If you're searching for articles in certain databases, you can limit your search to peer-reviewed sources simply by selecting a tab or checking a box on the search screen.
If you have an article, an indication that it has been through the peer review process will be the publication history, usually at the beginning or end of the article.
If you're looking at the journal itself, go to the editorial statement or instructions to authors (usually in the first few pages of the journal or at the end) for references to the peer-review process.
Careful! Not all information in a peer-reviewed journal is actually reviewed. Editorials, letters to the editor, book reviews, and other types of information don't count as articles, and may not be accepted by your professor.
Use the citation format from the American Fisheries Society. Here's an example for a journal article:
Luo, Z., G. Gu and A.C. Wright. 2015. Distribution and characterization of Salmonella enterica isolates from irrigation ponds in the southeastern United States. Applied and Environmental Microbiology and Biotechnology 81(13):4376–4387.
For more examples, see the Transactions of the American Fisheries Society Guide for Authors. Reference formats begin on page 321 of the copy linked below (this is also on your VikingWeb course page).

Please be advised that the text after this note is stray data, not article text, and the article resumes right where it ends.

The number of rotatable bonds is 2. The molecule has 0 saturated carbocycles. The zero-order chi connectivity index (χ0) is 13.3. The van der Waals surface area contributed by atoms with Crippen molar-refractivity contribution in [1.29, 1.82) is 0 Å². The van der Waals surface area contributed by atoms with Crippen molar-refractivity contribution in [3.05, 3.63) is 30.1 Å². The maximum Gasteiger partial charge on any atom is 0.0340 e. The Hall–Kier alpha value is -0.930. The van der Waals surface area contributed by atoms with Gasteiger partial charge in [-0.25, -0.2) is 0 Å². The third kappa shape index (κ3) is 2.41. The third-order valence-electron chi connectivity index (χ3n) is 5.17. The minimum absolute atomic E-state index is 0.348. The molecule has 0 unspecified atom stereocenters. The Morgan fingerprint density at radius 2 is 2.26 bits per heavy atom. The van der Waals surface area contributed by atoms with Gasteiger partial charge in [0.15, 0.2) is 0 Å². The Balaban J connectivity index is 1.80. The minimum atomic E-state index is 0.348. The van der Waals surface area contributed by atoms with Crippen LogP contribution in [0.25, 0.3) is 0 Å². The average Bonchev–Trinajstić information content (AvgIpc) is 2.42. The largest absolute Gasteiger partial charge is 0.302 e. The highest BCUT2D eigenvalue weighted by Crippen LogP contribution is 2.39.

Go to the Library web page, select the Articles tab, enter your topic in the search box and GO!
►Use quotation marks to search by phrases, including scientific names.
►Refine search results by checking peer reviewed -- add other limits such as year or languge.
►Sort by date, author, title, or relevance.
►Articles available electronically will usually (but not always!) have a View Now button.
►Click on the article title to see more detail, including a summary or abstract and print/cite/email options.
►Use the Request Item Through Interlibrary Loan button to get articles that are not part of Memorial Library's collection.
Remember, the article search is very broad - if the search results seem overwhelming, limit or narrow your search, or try a database limited to a particular discipline (see the list below).
► Use the bibliography/reference list of articles & other sources you find. ► Check relevant articles in Web of Science or Google Scholar to see if they've been cited by other authors. ► Look for review articles on your topic. ► Call or email me to make an appointment for a research consultation!
► Use the bibliography/reference list of articles & other sources you find. ► Check relevant articles in Google Scholar to see if they've been cited by other authors. ► Call or email me to make an appointment for a research consultation!